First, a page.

- Only one set of rules may apply to an umbrella paid time off (“PTO”) policy.
The ESLL permits employers to satisfy their paid sick leave obligations through a paid time off (“PTO”) program, provided that the PTO policy conforms to all the Law’s requirements, including as to use, accrual or frontloading, carryover or payout, notice, documentation, and non-retaliation. Under the regulations—and as underscored by the Department’s Responses—employers that choose to have a single, umbrella PTO policy that covers its ESLL obligations, rather than a separate ESLL policy, may not have one set of rules and procedures that apply to the 40 hours of PTO an employee may use for ESLL purposes and another set of rules for the remaining PTO time. This means that the ESLL’s requirements as to permitted use, documentation, deadlines for calling out, scheduling, payout and carryover, and the like, must apply to all PTO time used for a purpose covered by the ESLL. This may have significant ramifications for employers with respect to their attendance and related policies.
- All requests by employees to use earned sick leave are considered presumptively valid.
Except in the limited circumstance of unscheduled time being taken during an established, bona fide “black out period,” employers may not require an employee to provide documentation supporting a need to be out for any absence of fewer than three days, if the absence is for a purported ESLL-covered purpose. For employers with a PTO policy, this restriction applies, regardless of the amount of time the employee has already taken, provided that the employee has PTO available. Thus, for example, if an employee with 15 days of PTO calls out sick every Monday from Memorial Day to Labor Day because of purported migraines, the regulations bar the employer from requiring a doctor’s note to confirm the legitimacy of the employee’s claimed need for absence.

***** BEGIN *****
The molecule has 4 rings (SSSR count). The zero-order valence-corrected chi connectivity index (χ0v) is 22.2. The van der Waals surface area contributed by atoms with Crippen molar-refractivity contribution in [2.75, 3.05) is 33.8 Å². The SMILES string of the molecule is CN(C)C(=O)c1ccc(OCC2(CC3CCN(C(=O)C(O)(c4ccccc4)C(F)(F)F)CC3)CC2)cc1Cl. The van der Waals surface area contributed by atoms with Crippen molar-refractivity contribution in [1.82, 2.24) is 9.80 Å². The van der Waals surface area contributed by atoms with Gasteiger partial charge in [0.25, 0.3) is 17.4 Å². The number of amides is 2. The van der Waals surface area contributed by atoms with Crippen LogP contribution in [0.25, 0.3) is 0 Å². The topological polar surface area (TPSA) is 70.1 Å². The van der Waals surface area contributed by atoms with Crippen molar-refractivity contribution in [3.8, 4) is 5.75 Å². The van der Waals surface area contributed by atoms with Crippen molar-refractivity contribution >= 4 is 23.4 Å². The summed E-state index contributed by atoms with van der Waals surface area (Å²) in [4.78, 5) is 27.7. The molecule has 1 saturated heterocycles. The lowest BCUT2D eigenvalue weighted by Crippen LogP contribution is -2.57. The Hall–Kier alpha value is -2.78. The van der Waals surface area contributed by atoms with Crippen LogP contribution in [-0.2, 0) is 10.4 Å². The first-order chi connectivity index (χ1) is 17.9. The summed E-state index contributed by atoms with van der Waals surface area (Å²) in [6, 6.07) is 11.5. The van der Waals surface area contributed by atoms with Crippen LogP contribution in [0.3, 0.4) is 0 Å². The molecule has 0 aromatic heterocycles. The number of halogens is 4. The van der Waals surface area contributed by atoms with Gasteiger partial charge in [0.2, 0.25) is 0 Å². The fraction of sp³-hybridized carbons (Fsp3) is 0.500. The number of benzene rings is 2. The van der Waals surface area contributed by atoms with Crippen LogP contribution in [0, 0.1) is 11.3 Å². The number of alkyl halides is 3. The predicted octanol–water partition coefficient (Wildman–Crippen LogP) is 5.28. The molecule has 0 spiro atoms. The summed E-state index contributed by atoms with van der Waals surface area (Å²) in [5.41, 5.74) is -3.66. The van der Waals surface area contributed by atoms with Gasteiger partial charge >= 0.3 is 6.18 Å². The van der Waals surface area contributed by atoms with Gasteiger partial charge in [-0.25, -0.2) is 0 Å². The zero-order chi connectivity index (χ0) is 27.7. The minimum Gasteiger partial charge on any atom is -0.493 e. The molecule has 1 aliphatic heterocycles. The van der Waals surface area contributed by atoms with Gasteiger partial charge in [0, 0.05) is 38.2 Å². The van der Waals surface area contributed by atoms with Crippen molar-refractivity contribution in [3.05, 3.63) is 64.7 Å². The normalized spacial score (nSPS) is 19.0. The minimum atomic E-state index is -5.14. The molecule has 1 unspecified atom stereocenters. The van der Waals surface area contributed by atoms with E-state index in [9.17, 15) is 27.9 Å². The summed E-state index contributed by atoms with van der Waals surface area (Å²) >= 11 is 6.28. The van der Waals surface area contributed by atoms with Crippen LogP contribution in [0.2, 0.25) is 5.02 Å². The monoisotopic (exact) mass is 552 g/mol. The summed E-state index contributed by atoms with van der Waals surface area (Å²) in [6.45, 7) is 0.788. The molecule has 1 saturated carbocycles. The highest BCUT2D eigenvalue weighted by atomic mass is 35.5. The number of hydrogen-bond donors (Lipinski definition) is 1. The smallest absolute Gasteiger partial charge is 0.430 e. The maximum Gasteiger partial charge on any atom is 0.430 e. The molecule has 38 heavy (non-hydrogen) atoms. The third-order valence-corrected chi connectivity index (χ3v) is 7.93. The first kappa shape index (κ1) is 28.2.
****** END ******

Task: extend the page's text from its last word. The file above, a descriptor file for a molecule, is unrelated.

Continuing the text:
- Employers may require “return to work” notes.
The prohibition against requiring documentation for ESLL absences of fewer than three days does not, however, bar employers from conditioning an employee’s return to work on the submission of a doctor’s note confirming that the employee is medically cleared to return to work. That said, employers may not require a doctor’s note as proof of the employee’s need to have used leave for a permitted ESLL purpose in the first place.
- Employers may not require employees to use accrued earned sick leave.